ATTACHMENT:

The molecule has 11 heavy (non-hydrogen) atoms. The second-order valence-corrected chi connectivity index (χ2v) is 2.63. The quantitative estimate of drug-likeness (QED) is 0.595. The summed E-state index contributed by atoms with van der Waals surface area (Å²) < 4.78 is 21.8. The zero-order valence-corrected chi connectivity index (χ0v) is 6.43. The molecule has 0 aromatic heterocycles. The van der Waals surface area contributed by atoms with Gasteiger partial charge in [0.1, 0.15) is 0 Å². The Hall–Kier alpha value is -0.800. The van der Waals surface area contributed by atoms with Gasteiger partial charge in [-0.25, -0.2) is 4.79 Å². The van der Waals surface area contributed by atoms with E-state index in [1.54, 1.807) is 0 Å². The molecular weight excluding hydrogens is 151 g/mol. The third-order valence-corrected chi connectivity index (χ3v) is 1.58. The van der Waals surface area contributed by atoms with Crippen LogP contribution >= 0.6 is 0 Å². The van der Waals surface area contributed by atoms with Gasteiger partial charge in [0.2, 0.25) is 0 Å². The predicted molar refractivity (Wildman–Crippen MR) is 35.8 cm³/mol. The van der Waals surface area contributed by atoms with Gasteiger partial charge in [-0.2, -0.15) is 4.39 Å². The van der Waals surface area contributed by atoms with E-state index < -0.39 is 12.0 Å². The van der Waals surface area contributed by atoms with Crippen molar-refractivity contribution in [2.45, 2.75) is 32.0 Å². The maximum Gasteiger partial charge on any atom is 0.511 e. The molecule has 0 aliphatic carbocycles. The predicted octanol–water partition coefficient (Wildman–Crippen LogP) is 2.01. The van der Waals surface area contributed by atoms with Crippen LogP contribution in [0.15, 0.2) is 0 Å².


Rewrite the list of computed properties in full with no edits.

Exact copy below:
The molecule has 11 heavy (non-hydrogen) atoms. The second-order valence-corrected chi connectivity index (χ2v) is 2.63. The quantitative estimate of drug-likeness (QED) is 0.595. The summed E-state index contributed by atoms with van der Waals surface area (Å²) < 4.78 is 21.8. The zero-order valence-corrected chi connectivity index (χ0v) is 6.43. The molecule has 0 aromatic heterocycles. The van der Waals surface area contributed by atoms with Gasteiger partial charge in [0.1, 0.15) is 0 Å². The Hall–Kier alpha value is -0.800. The van der Waals surface area contributed by atoms with Gasteiger partial charge in [-0.25, -0.2) is 4.79 Å². The van der Waals surface area contributed by atoms with E-state index in [1.54, 1.807) is 0 Å². The molecular weight excluding hydrogens is 151 g/mol. The third-order valence-corrected chi connectivity index (χ3v) is 1.58. The van der Waals surface area contributed by atoms with Crippen LogP contribution >= 0.6 is 0 Å². The van der Waals surface area contributed by atoms with Gasteiger partial charge in [0.2, 0.25) is 0 Å². The predicted molar refractivity (Wildman–Crippen MR) is 35.8 cm³/mol. The van der Waals surface area contributed by atoms with Gasteiger partial charge in [-0.2, -0.15) is 4.39 Å². The van der Waals surface area contributed by atoms with E-state index < -0.39 is 12.0 Å². The van der Waals surface area contributed by atoms with Crippen molar-refractivity contribution in [2.45, 2.75) is 32.0 Å². The maximum Gasteiger partial charge on any atom is 0.511 e. The molecule has 0 aliphatic carbocycles. The predicted octanol–water partition coefficient (Wildman–Crippen LogP) is 2.01. The van der Waals surface area contributed by atoms with Crippen LogP contribution in [0.15, 0.2) is 0 Å².